Juewen Liu will receive more than $100,000 over three years from the Ontario Ministry of Environment and Climate Change for research initiatives that test pathogens and chemical contaminants in water.
Liu and his team are developing DNA-based sensors to detect contaminants, particularly heavy metal ions, in water. Heavy metal contamination of water is of significant environmental and health concern, as these metals are bioaccumulative and highly toxic, especially to children. For the general population, drinking water is a main source of potential heavy metal intake.
Liu’s project aims to search for new DNA sequences that can selectively detect cadmium and mercury using DNAzyme technology. DNAzymes are DNA-based catalyst molecules. The heavy metal ions will activate a cleavage event in the DNAzymes, and such cleavage events will be converted to fluorescent signals.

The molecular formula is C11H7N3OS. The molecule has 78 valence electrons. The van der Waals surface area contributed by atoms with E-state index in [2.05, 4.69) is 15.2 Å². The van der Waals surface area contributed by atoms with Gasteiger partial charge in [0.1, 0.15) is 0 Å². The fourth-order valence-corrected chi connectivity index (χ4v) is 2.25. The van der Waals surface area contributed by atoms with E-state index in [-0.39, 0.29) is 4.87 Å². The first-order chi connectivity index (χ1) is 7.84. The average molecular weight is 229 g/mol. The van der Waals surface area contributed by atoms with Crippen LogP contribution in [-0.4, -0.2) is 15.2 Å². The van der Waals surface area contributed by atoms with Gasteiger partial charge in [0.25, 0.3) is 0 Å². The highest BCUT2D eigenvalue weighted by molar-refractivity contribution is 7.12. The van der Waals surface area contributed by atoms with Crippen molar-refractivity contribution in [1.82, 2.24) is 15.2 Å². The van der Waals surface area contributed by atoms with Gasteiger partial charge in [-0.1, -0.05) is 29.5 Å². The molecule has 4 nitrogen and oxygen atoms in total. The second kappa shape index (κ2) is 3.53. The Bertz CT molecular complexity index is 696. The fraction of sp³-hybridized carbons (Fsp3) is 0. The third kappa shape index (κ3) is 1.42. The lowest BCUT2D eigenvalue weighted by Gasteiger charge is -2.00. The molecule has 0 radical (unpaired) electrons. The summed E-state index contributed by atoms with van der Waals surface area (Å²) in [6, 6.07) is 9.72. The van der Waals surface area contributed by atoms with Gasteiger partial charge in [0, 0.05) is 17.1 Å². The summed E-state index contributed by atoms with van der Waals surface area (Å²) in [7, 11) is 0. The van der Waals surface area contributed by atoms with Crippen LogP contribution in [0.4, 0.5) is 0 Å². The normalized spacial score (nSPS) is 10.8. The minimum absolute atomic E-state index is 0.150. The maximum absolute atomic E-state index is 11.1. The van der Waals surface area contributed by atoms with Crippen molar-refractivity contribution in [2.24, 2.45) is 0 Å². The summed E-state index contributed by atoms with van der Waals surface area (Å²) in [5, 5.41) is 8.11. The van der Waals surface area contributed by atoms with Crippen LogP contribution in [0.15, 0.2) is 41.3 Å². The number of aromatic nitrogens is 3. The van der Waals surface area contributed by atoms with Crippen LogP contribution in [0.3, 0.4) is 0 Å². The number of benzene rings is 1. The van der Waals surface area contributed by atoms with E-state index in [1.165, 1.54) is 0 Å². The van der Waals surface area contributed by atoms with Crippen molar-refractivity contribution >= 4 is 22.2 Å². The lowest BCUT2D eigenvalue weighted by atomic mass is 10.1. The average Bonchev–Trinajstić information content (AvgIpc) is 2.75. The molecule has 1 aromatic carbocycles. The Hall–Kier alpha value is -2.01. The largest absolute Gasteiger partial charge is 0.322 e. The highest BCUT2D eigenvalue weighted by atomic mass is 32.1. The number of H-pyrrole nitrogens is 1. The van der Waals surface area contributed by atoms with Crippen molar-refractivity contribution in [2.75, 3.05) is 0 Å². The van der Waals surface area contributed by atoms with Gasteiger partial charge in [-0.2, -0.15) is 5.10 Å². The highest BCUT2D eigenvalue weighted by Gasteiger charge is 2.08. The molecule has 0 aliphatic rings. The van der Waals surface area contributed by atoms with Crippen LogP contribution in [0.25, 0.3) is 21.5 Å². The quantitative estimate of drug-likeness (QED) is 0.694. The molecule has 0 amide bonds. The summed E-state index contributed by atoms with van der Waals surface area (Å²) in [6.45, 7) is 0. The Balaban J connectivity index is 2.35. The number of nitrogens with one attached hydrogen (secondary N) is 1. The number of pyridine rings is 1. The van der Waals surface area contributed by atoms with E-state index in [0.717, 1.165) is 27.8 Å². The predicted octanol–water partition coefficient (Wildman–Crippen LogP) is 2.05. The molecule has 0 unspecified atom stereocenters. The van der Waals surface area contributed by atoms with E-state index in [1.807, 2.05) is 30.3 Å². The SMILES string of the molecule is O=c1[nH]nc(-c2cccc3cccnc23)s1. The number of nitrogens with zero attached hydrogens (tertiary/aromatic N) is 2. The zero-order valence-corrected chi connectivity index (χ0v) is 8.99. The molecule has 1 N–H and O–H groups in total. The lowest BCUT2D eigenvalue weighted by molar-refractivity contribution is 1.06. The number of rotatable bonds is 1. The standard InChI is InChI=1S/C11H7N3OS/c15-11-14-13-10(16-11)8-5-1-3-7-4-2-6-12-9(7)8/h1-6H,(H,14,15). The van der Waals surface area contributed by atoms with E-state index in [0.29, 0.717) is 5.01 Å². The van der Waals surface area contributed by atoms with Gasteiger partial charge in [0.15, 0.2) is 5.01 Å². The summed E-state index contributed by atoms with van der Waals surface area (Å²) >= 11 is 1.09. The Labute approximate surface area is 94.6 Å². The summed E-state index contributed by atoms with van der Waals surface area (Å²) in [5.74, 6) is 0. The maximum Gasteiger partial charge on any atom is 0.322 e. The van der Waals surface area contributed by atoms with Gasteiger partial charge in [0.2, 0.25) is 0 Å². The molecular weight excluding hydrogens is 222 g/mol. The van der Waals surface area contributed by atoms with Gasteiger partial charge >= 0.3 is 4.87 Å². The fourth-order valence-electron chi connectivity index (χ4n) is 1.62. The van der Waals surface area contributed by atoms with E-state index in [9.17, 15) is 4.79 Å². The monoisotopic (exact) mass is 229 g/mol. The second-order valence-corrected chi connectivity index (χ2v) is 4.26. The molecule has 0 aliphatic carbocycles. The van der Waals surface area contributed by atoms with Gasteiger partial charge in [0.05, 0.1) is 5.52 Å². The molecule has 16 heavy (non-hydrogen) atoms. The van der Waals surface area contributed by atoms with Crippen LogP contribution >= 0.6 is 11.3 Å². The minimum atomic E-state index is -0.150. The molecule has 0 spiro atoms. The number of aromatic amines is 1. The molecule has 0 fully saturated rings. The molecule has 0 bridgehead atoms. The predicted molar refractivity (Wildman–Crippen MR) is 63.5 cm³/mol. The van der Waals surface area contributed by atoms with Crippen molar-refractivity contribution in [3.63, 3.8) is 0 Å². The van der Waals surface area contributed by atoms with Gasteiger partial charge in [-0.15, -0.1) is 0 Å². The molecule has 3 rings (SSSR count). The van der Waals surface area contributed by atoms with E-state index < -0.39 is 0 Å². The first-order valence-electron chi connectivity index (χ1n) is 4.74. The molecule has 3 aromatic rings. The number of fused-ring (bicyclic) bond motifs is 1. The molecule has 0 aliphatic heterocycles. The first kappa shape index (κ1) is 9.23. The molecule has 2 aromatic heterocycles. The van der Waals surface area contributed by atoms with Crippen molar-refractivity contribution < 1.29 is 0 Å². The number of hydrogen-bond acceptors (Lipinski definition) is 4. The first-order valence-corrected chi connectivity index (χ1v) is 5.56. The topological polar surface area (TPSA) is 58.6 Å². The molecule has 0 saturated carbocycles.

“We aim to achieve low parts-per-billions or even lower detection limits for these two metals to meet the US Environmental Protection Agency (EPA) or World Health Organization (WHO) regulations.”
By complementing the current instrumentation–based detection and quantification of heavy metals in environmental water samples, biosensors are attractive for their cost-effectiveness and on-site and real-time detection capabilities. The team will use samples from a variety of sources such as Lake Ontario water, Grand River water and city tap water in this project.
This research is highly relevant to Ontario’s current and future environmental needs since it may provide a cost-saving new technology to address contamination problems from a very important class of contaminants.